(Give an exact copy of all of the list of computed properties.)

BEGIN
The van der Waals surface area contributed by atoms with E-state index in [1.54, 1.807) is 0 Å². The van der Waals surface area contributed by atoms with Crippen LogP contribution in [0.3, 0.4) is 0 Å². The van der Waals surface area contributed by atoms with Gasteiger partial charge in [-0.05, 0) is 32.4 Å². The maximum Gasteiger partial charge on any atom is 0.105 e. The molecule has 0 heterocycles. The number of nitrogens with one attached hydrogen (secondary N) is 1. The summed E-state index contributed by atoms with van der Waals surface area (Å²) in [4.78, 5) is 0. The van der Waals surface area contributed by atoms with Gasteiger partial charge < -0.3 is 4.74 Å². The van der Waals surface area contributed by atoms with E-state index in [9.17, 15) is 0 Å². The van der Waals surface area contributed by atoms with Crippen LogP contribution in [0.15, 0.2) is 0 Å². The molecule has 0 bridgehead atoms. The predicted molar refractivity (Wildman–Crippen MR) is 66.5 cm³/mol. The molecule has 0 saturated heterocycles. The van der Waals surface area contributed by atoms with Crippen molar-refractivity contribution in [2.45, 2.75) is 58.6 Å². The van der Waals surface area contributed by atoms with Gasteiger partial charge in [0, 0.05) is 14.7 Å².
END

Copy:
The van der Waals surface area contributed by atoms with E-state index in [1.54, 1.807) is 0 Å². The van der Waals surface area contributed by atoms with Crippen LogP contribution in [0.3, 0.4) is 0 Å². The van der Waals surface area contributed by atoms with Gasteiger partial charge in [-0.05, 0) is 32.4 Å². The maximum Gasteiger partial charge on any atom is 0.105 e. The molecule has 0 heterocycles. The number of nitrogens with one attached hydrogen (secondary N) is 1. The summed E-state index contributed by atoms with van der Waals surface area (Å²) in [4.78, 5) is 0. The van der Waals surface area contributed by atoms with Gasteiger partial charge < -0.3 is 4.74 Å². The van der Waals surface area contributed by atoms with E-state index in [9.17, 15) is 0 Å². The van der Waals surface area contributed by atoms with Crippen LogP contribution in [0.15, 0.2) is 0 Å². The molecule has 0 bridgehead atoms. The predicted molar refractivity (Wildman–Crippen MR) is 66.5 cm³/mol. The molecule has 0 saturated heterocycles. The van der Waals surface area contributed by atoms with Crippen molar-refractivity contribution in [2.45, 2.75) is 58.6 Å². The van der Waals surface area contributed by atoms with Gasteiger partial charge in [0, 0.05) is 14.7 Å².